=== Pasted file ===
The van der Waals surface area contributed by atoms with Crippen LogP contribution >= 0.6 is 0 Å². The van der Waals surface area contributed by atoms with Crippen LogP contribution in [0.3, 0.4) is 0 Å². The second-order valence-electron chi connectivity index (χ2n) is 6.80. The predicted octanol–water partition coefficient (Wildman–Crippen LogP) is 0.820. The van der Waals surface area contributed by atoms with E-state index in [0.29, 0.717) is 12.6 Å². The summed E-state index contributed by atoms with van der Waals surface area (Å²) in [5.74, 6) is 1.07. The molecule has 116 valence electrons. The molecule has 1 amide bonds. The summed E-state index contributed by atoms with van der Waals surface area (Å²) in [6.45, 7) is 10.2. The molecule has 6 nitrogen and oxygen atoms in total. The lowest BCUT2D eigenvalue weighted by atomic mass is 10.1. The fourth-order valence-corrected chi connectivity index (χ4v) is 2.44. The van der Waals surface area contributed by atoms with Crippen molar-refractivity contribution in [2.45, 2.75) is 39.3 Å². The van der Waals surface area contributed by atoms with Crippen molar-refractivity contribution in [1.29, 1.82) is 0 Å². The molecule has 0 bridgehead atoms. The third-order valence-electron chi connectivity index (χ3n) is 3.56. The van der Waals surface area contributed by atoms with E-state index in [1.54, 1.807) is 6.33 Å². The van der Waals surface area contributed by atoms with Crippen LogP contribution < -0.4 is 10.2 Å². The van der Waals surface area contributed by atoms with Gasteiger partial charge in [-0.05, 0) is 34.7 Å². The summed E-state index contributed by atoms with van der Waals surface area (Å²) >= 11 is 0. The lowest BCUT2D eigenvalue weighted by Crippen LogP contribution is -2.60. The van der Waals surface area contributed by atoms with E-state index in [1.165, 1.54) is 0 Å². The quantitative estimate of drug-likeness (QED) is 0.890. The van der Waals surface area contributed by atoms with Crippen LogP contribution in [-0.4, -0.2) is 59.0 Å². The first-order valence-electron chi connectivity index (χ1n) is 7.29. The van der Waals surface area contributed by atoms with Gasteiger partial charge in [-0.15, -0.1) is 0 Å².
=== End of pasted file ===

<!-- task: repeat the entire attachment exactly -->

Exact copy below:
The van der Waals surface area contributed by atoms with Crippen LogP contribution >= 0.6 is 0 Å². The van der Waals surface area contributed by atoms with Crippen LogP contribution in [0.3, 0.4) is 0 Å². The second-order valence-electron chi connectivity index (χ2n) is 6.80. The predicted octanol–water partition coefficient (Wildman–Crippen LogP) is 0.820. The van der Waals surface area contributed by atoms with E-state index in [0.29, 0.717) is 12.6 Å². The summed E-state index contributed by atoms with van der Waals surface area (Å²) in [5.74, 6) is 1.07. The molecule has 116 valence electrons. The molecule has 1 amide bonds. The summed E-state index contributed by atoms with van der Waals surface area (Å²) in [6.45, 7) is 10.2. The molecule has 6 nitrogen and oxygen atoms in total. The lowest BCUT2D eigenvalue weighted by atomic mass is 10.1. The fourth-order valence-corrected chi connectivity index (χ4v) is 2.44. The van der Waals surface area contributed by atoms with Crippen molar-refractivity contribution in [2.45, 2.75) is 39.3 Å². The van der Waals surface area contributed by atoms with Crippen molar-refractivity contribution in [1.29, 1.82) is 0 Å². The molecule has 0 bridgehead atoms. The third-order valence-electron chi connectivity index (χ3n) is 3.56. The van der Waals surface area contributed by atoms with E-state index in [1.54, 1.807) is 6.33 Å². The van der Waals surface area contributed by atoms with Crippen LogP contribution < -0.4 is 10.2 Å². The van der Waals surface area contributed by atoms with Gasteiger partial charge in [-0.05, 0) is 34.7 Å². The summed E-state index contributed by atoms with van der Waals surface area (Å²) >= 11 is 0. The lowest BCUT2D eigenvalue weighted by Crippen LogP contribution is -2.60. The van der Waals surface area contributed by atoms with E-state index in [1.165, 1.54) is 0 Å². The quantitative estimate of drug-likeness (QED) is 0.890. The van der Waals surface area contributed by atoms with Crippen LogP contribution in [-0.4, -0.2) is 59.0 Å². The first-order valence-electron chi connectivity index (χ1n) is 7.29. The van der Waals surface area contributed by atoms with Gasteiger partial charge in [-0.15, -0.1) is 0 Å².